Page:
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Guy Leahy, Med, CSCS,*D is currently serving dual roles as the interim flight commander/exercise physiologist at Davis-Monthan Air Force Base in Tucson, AZ. Leahy is a member of the ACSM (American College of Sports Medicine), NSCA and is CSCS® certified. Leahy is the author/co-author of over 30 professional articles, including original research which has appeared in publications such as the Journal of Strength and Conditioning Research, TSAC Report, Medicine and Science in Sports and Exercise, Nature, Science, and Scientific American. He has presented at several conferences, most recently at the 2011 NSCA Annual Meeting, where he was also an invited speaker at the TSAC Special Interest Group. Leahy holds a Master of Education degree from Western Washington University and a Bachelor of Science degree from the University of Oregon.
Comment Posted by Member:Guy,You’ve made both inaccurate and misleading statements in your article. Allow me to correct a few.1. "There do not appear to be any studies of ECPs in the peer-reviewed literature.”This is false. The NSCA published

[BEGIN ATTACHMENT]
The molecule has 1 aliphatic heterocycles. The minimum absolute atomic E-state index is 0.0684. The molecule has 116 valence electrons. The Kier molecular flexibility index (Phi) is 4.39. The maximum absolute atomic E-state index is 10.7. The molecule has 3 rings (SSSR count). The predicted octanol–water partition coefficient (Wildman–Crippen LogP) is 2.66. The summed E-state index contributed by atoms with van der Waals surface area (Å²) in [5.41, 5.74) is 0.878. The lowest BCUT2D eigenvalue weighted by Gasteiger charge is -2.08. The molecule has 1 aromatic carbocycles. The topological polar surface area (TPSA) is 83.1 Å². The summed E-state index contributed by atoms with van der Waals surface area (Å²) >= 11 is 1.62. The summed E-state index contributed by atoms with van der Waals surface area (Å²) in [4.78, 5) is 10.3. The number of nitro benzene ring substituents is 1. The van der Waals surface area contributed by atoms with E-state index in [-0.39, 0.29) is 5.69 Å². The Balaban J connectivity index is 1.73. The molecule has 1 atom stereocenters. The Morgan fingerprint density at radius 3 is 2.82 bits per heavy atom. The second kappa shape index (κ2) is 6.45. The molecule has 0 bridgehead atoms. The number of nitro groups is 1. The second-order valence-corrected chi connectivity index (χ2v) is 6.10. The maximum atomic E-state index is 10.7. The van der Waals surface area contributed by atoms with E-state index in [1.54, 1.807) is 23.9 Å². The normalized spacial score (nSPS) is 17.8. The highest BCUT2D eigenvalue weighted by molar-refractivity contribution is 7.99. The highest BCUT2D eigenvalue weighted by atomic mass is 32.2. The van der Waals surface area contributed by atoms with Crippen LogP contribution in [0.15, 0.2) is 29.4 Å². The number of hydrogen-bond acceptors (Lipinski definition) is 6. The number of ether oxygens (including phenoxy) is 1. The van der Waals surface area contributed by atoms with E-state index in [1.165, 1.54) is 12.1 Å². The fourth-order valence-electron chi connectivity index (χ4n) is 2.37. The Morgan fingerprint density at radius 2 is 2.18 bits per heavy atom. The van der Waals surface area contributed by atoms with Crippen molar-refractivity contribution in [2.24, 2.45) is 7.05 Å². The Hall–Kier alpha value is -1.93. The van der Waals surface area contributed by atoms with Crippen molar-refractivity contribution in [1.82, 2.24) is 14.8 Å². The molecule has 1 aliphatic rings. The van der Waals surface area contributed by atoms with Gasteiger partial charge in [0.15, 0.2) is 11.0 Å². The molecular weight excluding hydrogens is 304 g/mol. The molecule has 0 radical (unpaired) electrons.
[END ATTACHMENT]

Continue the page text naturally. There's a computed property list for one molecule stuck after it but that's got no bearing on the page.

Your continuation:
more» a peer-reviewed study of CrossFit under the title "Crossfit-based high intensity power training improves maximal aerobic fitness and body composition”The problem is the study’s own coordinator claims the injury data is completely fabricated. The investigation into this study, as well as the entire transcript of my interview with the author can be found here: http://journal.crossfit.com/2013/05/acsm.tpl The NSCA has failed to respond to this issue, perhaps you can help. 2. You also criticize CrossFit for failing “...to meet nationally recognized standards of quality”, and for not “...achieving NCCA accreditation”. What you fail to note here is that CrossFit’s L1 Trainer Course is accredited by ANSI, making it the only *internationally* accredited fitness program in the world. We have no yet “achieved” the NCCA accreditation because we aren’t interested in it. 3. You state that " though ECPs such as CrossFit...are very popular, this popularity does not appear to be warranted. There is little evidence from peer-reviewed studies that ECPs are safe and/or effective...”To suggest, in particular, that military men and women base their decisions to use CrossFit on peer-reviewed literature is laughable. On the contrary, our warriors on the ground decide if a program works based on observable, real-world results. This is why I chose to use CrossFit while serving in a combat unit 8 years ago. For examples of these types of results, one only need to look at the athletes competing in the CrossFit Games. I look forward to your response on these points.Thanks«less